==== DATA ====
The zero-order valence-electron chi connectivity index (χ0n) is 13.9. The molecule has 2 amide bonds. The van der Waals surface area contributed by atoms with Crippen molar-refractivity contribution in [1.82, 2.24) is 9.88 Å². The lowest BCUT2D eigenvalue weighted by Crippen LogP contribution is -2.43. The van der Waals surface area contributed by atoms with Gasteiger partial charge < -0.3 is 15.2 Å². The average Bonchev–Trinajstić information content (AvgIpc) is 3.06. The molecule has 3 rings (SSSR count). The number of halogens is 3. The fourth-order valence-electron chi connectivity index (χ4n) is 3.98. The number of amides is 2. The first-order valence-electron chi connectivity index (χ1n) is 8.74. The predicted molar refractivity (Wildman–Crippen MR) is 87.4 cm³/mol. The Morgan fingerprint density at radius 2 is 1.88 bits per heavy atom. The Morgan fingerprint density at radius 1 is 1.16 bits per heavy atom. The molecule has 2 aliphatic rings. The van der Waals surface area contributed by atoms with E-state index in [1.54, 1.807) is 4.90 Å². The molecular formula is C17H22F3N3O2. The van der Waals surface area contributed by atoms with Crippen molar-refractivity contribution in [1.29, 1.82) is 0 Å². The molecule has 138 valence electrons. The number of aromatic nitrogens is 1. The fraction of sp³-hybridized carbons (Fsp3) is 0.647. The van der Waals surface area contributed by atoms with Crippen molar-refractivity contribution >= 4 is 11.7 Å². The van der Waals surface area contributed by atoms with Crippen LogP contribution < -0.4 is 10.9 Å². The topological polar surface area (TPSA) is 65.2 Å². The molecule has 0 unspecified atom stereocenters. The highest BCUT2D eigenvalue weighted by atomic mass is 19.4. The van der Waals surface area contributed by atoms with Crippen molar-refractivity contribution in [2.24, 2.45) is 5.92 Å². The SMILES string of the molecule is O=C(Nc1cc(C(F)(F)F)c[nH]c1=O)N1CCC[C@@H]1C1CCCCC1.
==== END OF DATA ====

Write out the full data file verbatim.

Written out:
The zero-order valence-electron chi connectivity index (χ0n) is 13.9. The molecule has 2 amide bonds. The van der Waals surface area contributed by atoms with Crippen molar-refractivity contribution in [1.82, 2.24) is 9.88 Å². The lowest BCUT2D eigenvalue weighted by Crippen LogP contribution is -2.43. The van der Waals surface area contributed by atoms with Gasteiger partial charge < -0.3 is 15.2 Å². The average Bonchev–Trinajstić information content (AvgIpc) is 3.06. The molecule has 3 rings (SSSR count). The number of halogens is 3. The fourth-order valence-electron chi connectivity index (χ4n) is 3.98. The number of amides is 2. The first-order valence-electron chi connectivity index (χ1n) is 8.74. The predicted molar refractivity (Wildman–Crippen MR) is 87.4 cm³/mol. The Morgan fingerprint density at radius 2 is 1.88 bits per heavy atom. The Morgan fingerprint density at radius 1 is 1.16 bits per heavy atom. The molecule has 2 aliphatic rings. The van der Waals surface area contributed by atoms with E-state index in [1.54, 1.807) is 4.90 Å². The molecular formula is C17H22F3N3O2. The van der Waals surface area contributed by atoms with Crippen molar-refractivity contribution in [1.29, 1.82) is 0 Å². The molecule has 138 valence electrons. The number of aromatic nitrogens is 1. The fraction of sp³-hybridized carbons (Fsp3) is 0.647. The van der Waals surface area contributed by atoms with Crippen molar-refractivity contribution >= 4 is 11.7 Å². The van der Waals surface area contributed by atoms with Crippen LogP contribution < -0.4 is 10.9 Å². The topological polar surface area (TPSA) is 65.2 Å². The molecule has 0 unspecified atom stereocenters. The highest BCUT2D eigenvalue weighted by atomic mass is 19.4. The van der Waals surface area contributed by atoms with Crippen molar-refractivity contribution in [2.24, 2.45) is 5.92 Å². The SMILES string of the molecule is O=C(Nc1cc(C(F)(F)F)c[nH]c1=O)N1CCC[C@@H]1C1CCCCC1.